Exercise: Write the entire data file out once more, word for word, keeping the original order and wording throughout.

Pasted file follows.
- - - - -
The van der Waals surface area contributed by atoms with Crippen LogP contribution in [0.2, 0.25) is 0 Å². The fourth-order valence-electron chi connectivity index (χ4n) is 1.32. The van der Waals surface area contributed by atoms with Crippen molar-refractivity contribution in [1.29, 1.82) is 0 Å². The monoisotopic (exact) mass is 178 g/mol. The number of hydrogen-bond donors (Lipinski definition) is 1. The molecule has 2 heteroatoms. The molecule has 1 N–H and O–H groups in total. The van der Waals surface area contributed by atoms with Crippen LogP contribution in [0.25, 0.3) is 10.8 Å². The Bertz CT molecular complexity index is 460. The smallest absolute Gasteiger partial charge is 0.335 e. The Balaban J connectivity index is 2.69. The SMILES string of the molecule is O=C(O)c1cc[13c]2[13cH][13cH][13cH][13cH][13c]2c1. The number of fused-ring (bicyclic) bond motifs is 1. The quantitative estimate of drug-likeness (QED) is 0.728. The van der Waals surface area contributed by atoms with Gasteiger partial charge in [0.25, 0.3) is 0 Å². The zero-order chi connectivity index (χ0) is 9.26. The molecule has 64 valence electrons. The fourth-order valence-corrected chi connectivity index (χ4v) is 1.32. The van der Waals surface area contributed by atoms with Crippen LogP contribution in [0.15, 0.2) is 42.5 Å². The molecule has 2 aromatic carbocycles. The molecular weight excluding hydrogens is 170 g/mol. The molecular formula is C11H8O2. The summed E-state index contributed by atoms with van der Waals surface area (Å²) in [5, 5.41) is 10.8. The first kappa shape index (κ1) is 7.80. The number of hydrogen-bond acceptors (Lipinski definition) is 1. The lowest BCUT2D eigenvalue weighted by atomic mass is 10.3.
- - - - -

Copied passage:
The van der Waals surface area contributed by atoms with Crippen LogP contribution in [0.2, 0.25) is 0 Å². The fourth-order valence-electron chi connectivity index (χ4n) is 1.32. The van der Waals surface area contributed by atoms with Crippen molar-refractivity contribution in [1.29, 1.82) is 0 Å². The monoisotopic (exact) mass is 178 g/mol. The number of hydrogen-bond donors (Lipinski definition) is 1. The molecule has 2 heteroatoms. The molecule has 1 N–H and O–H groups in total. The van der Waals surface area contributed by atoms with Crippen LogP contribution in [0.25, 0.3) is 10.8 Å². The Bertz CT molecular complexity index is 460. The smallest absolute Gasteiger partial charge is 0.335 e. The Balaban J connectivity index is 2.69. The SMILES string of the molecule is O=C(O)c1cc[13c]2[13cH][13cH][13cH][13cH][13c]2c1. The number of fused-ring (bicyclic) bond motifs is 1. The quantitative estimate of drug-likeness (QED) is 0.728. The van der Waals surface area contributed by atoms with Gasteiger partial charge in [0.25, 0.3) is 0 Å². The zero-order chi connectivity index (χ0) is 9.26. The molecule has 64 valence electrons. The fourth-order valence-corrected chi connectivity index (χ4v) is 1.32. The van der Waals surface area contributed by atoms with Crippen LogP contribution in [0.15, 0.2) is 42.5 Å². The molecule has 2 aromatic carbocycles. The molecular weight excluding hydrogens is 170 g/mol. The molecular formula is C11H8O2. The summed E-state index contributed by atoms with van der Waals surface area (Å²) in [5, 5.41) is 10.8. The first kappa shape index (κ1) is 7.80. The number of hydrogen-bond acceptors (Lipinski definition) is 1. The lowest BCUT2D eigenvalue weighted by atomic mass is 10.3.